I managed to get to my knees, and then to my feet. The air around me stunk of urine and ammonia. I shook like I had a hundred and ten-degree fever.

It just stood there, in the corner of my basement, in the shadows where the light couldn’t reach.

No way could I calm down and think like a man, but I got myself to where I could at least look at it. The air was cold but I was hot, all at the same time. I felt like I had to puke.

I think it was looking at me.

I couldn’t see it very well. Like I said, it was in shadow, and it was just hard to make out for some reason. Kind of blurry, I guess.


“Aw, shit!” I yelped, and stumbled back.

The moan came from the thing! (Well, where else?) Its mouth had opened real wide, like wider than a person, but it was shaped like a person.

It was shaped like a girl.

“Who… who are you?” I managed to stammer.

No answer. It kept looking at me. Now I noticed it was holding its—her?—belly with one arm, like it—she?—had a stomach bug. She had on what looked like an old dress, or maybe it was just dirty and tattered, or—

No. It was covered with blood.

I don’t know how I saw that, because the rest of her was drained of color, like she was on an old black and white TV. But the blood, it was red, and it was wet—I could see it shining in spots, even though there wasn’t much light. The bottom part of her old dress was soaked in blood, like she had been bleeding from her belly—

Or maybe her hoo-hah.


“Jesus,” I whispered.

I took two steps closer to her and looked. She still held her belly with one arm, and I suddenly felt a puff of chill air wash over me. I got the notion that the blood was from her baby, or from where her baby had been, or that someone had hurt her …

And her baby.

I squinted to try and make out her face. Her black hair was stringy and hung over her cheeks. She seemed to be looking at the floor, but it was hard to tell—the blood was the only thing I could see clearly. She looked blurry, like there was a sheet of dirty plastic or something between her and me.

Another step. “Are you hurt?” I asked. Yeah, that was a fucking stupid question to ask a ghost.

She looked at me. Her mouth opened, so wide it looked like a tunnel with the lights out.


Every time she did that, I felt my bowels try to loosen. I squeezed everything shut so I didn’t crap in front of this girl, ghost or not.

I was able to focus on her eyes—don’t know how, through the dirty plastic thing. They looked black, like the inside of her mouth, but glittery, like hunks of obsidian I saw when I was a kid on a school field trip to a museum.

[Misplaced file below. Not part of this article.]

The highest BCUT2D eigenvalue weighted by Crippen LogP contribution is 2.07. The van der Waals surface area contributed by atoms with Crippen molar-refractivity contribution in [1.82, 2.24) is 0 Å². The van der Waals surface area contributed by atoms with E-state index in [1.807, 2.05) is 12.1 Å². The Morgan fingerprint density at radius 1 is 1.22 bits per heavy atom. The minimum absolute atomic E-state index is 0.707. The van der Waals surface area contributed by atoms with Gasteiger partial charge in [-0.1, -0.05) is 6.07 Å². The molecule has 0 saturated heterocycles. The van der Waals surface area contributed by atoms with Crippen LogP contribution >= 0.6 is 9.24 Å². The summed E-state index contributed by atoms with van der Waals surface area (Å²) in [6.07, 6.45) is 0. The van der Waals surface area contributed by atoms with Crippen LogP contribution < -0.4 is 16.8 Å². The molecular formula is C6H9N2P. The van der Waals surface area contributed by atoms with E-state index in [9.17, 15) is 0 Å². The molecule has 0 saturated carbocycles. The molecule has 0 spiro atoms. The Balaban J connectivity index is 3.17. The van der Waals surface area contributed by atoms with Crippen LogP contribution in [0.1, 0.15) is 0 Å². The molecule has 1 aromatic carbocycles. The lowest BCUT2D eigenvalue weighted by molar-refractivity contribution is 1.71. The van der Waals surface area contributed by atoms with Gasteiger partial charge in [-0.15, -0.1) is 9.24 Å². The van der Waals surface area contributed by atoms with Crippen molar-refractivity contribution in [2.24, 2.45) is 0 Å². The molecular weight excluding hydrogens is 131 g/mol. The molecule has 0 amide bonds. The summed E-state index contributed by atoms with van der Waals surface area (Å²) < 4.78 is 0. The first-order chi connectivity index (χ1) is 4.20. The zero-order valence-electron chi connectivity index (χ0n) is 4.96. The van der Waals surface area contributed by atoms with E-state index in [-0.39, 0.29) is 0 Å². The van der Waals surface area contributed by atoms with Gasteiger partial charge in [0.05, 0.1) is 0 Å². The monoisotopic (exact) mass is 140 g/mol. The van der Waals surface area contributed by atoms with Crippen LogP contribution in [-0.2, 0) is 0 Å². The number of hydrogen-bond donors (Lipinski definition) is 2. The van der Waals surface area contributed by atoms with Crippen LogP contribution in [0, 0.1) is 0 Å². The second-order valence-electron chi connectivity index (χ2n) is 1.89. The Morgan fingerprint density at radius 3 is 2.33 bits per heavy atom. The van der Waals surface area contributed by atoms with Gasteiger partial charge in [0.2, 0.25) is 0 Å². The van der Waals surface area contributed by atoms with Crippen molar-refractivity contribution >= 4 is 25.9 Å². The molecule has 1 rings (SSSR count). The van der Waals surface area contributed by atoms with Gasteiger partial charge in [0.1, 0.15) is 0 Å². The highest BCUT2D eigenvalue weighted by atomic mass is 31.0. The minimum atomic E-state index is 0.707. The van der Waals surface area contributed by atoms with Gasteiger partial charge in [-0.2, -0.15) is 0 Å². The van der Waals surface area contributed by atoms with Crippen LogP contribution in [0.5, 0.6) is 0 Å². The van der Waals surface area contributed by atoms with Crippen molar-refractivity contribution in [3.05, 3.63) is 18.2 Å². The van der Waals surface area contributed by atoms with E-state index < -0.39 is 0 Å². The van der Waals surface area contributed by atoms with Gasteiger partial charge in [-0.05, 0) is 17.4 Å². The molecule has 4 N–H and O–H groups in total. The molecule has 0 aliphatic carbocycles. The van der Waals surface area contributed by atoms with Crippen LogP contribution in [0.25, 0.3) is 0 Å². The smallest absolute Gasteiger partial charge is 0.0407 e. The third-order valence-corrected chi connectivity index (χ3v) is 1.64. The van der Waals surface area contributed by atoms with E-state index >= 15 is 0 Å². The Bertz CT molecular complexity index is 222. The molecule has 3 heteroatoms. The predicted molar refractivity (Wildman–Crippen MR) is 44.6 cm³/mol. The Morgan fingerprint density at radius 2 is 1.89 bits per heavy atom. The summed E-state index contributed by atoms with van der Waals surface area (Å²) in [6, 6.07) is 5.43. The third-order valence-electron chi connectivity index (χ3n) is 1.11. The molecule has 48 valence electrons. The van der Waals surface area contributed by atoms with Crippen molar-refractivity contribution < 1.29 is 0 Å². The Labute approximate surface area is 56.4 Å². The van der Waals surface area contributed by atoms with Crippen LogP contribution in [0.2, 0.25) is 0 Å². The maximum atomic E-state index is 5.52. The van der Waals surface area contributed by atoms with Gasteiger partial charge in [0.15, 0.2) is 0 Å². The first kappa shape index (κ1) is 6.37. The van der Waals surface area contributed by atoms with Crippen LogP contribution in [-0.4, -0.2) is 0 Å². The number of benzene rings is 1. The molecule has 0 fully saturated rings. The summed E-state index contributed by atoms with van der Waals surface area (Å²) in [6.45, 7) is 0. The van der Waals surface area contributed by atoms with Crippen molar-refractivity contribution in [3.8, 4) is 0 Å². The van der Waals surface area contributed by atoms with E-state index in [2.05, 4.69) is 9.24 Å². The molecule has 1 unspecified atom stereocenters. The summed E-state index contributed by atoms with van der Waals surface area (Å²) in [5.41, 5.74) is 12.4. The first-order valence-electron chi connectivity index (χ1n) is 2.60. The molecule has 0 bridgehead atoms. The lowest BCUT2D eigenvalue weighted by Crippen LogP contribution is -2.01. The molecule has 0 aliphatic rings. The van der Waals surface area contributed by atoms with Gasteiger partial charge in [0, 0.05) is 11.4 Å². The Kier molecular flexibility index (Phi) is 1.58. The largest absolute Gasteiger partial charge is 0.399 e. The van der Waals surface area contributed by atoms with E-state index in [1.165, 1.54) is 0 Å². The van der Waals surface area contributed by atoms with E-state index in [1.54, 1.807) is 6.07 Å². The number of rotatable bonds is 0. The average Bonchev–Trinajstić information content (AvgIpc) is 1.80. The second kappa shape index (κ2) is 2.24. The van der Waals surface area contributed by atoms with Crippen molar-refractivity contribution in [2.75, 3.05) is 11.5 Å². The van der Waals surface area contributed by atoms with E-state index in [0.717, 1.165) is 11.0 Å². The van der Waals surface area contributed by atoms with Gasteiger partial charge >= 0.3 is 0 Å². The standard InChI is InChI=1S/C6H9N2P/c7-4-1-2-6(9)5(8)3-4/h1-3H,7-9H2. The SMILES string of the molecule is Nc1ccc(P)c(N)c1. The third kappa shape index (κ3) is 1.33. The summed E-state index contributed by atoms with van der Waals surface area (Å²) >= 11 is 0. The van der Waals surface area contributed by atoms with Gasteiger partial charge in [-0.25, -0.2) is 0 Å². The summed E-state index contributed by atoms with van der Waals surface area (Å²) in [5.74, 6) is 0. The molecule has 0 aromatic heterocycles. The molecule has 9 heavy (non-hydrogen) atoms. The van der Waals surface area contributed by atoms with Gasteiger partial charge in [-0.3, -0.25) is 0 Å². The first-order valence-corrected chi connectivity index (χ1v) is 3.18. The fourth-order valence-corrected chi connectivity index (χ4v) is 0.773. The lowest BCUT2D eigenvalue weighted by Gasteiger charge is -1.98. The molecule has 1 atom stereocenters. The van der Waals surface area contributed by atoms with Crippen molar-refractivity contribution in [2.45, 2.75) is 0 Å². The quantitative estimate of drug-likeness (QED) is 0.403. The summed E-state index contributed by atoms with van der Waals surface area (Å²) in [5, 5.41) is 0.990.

I can’t say I was any less afraid, but she hadn’t made any moves to eat me, or tear out my heart or anything, so I moved a little closer. She just stood there, looking at me with those glinting eyes, stringy hair falling around her narrow little face.

“What happened to you, sweetheart?” I asked.

She held her belly and


“I know you’re hurting,” I said. “What happened to you?”

I went closer still, now just two feet away from her. The air felt thick around me, like I was a lot farther underground than just the basement. Still air, as if the room was sealed.

Like a tomb.

She cried, “Ohh-uhh-unn-uh.”

And doubled over, grabbing her belly.

I stood right in front of her, trying to see a way to help her. The dirty plastic wasn’t plastic, it was some kind of membrane. I could see fucking veins and shit running through it, now I was standing right up close. It was like I was inside a


She went to her knees, still holding her stomach with one arm. She reached out the other to me, her little white hand stretching, her fingers waggling like spider’s legs. I reached back, trying to get hold of her and maybe pull her out of that membrane.

I felt the tip of her finger touch mine and

I was looking at her through veins and sticky tissue. I was cold. And then I didn’t feel anything.

I was facing the basement light over the bottom step, the light that had been behind me, but was now in front of me.

I was in the corner.

She was out.

Her dress, her bloody dress, dried up and the blood pulled away from the fabric like it was sucking back inside her. Her color came back, her face rosy and bright. Her hair arranged around her head in curls.

She smiled at me.

And then she was gone.

I looked down at myself, looked at the stain of blood spreading from my crotch down my pajama legs and up over my belly.

I felt an ache start inside me, a pain that wasn’t like anything I’d ever felt. It wasn’t so much nerve endings reacting to an injury. It was an emptiness that spread from my belly and thudded through my entire body like I was being bruised from the inside out. I felt a loss like someone I loved had died. Like everyone I’d ever loved had died, all at once, and I knew I would never get over it.

But the loss was for one person, one small person, that I had created and knew I would never hold, never see again.


* * *

Moan—Short Fiction #10
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4 thoughts on “Moan—Short Fiction #10

    • January 16, 2017 at 2:11 PM

      Thank you, Colin. I aim to creep… er, please.

  • January 28, 2017 at 12:58 AM

    Amazing! Kept me on edge till the very end.

    • January 29, 2017 at 3:45 PM

      Thank you very much.